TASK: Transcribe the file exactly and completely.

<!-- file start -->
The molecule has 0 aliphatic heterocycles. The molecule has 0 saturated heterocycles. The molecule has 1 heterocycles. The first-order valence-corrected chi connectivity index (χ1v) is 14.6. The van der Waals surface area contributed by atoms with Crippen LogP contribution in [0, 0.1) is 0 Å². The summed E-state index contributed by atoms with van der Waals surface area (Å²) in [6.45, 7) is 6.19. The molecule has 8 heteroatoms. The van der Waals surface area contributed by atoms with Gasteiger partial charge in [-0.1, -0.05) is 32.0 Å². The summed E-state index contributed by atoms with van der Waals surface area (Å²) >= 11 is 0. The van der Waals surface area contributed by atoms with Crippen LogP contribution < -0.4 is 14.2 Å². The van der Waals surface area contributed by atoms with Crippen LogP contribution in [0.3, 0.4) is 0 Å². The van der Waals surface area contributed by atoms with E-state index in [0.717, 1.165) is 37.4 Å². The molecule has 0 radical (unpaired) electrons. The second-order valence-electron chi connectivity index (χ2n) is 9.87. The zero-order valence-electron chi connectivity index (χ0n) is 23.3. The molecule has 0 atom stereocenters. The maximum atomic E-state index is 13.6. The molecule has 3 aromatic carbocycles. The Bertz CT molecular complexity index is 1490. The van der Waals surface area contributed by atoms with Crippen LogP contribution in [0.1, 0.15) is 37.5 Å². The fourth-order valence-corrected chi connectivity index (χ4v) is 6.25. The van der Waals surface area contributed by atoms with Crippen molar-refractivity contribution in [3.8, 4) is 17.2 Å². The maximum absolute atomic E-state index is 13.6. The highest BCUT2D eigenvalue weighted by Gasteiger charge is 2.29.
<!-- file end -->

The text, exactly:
The molecule has 0 aliphatic heterocycles. The molecule has 0 saturated heterocycles. The molecule has 1 heterocycles. The first-order valence-corrected chi connectivity index (χ1v) is 14.6. The van der Waals surface area contributed by atoms with Crippen LogP contribution in [0, 0.1) is 0 Å². The summed E-state index contributed by atoms with van der Waals surface area (Å²) in [6.45, 7) is 6.19. The molecule has 8 heteroatoms. The van der Waals surface area contributed by atoms with Gasteiger partial charge in [-0.1, -0.05) is 32.0 Å². The summed E-state index contributed by atoms with van der Waals surface area (Å²) >= 11 is 0. The van der Waals surface area contributed by atoms with Crippen LogP contribution < -0.4 is 14.2 Å². The van der Waals surface area contributed by atoms with Crippen LogP contribution in [0.3, 0.4) is 0 Å². The van der Waals surface area contributed by atoms with E-state index in [0.717, 1.165) is 37.4 Å². The molecule has 0 radical (unpaired) electrons. The second-order valence-electron chi connectivity index (χ2n) is 9.87. The zero-order valence-electron chi connectivity index (χ0n) is 23.3. The molecule has 0 atom stereocenters. The maximum atomic E-state index is 13.6. The molecule has 3 aromatic carbocycles. The Bertz CT molecular complexity index is 1490. The van der Waals surface area contributed by atoms with Crippen LogP contribution in [0.1, 0.15) is 37.5 Å². The fourth-order valence-corrected chi connectivity index (χ4v) is 6.25. The van der Waals surface area contributed by atoms with Crippen molar-refractivity contribution in [3.8, 4) is 17.2 Å². The maximum absolute atomic E-state index is 13.6. The highest BCUT2D eigenvalue weighted by Gasteiger charge is 2.29.